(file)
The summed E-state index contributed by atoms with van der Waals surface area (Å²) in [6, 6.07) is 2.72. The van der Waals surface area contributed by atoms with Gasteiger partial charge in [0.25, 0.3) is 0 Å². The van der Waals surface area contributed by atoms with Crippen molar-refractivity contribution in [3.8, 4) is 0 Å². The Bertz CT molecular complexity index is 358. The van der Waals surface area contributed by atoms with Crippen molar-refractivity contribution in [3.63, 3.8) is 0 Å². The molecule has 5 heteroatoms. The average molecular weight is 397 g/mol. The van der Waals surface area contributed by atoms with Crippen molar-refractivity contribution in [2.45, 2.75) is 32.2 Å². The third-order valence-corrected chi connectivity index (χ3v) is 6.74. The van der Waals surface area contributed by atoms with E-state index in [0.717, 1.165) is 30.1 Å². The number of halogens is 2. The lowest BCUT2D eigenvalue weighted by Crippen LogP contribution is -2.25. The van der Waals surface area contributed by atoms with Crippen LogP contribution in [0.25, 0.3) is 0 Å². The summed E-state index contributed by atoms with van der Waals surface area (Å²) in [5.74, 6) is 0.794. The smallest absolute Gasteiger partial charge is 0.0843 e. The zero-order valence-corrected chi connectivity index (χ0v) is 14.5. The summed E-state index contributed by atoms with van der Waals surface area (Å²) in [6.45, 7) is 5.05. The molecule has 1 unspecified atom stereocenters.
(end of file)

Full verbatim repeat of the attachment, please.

The summed E-state index contributed by atoms with van der Waals surface area (Å²) in [6, 6.07) is 2.72. The van der Waals surface area contributed by atoms with Gasteiger partial charge in [0.25, 0.3) is 0 Å². The van der Waals surface area contributed by atoms with Crippen molar-refractivity contribution in [3.8, 4) is 0 Å². The Bertz CT molecular complexity index is 358. The van der Waals surface area contributed by atoms with Crippen molar-refractivity contribution in [3.63, 3.8) is 0 Å². The molecule has 5 heteroatoms. The average molecular weight is 397 g/mol. The van der Waals surface area contributed by atoms with Crippen molar-refractivity contribution in [2.45, 2.75) is 32.2 Å². The third-order valence-corrected chi connectivity index (χ3v) is 6.74. The van der Waals surface area contributed by atoms with E-state index in [0.717, 1.165) is 30.1 Å². The number of halogens is 2. The lowest BCUT2D eigenvalue weighted by Crippen LogP contribution is -2.25. The van der Waals surface area contributed by atoms with Crippen LogP contribution in [0.25, 0.3) is 0 Å². The summed E-state index contributed by atoms with van der Waals surface area (Å²) in [5.74, 6) is 0.794. The smallest absolute Gasteiger partial charge is 0.0843 e. The zero-order valence-corrected chi connectivity index (χ0v) is 14.5. The summed E-state index contributed by atoms with van der Waals surface area (Å²) in [6.45, 7) is 5.05. The molecule has 1 unspecified atom stereocenters.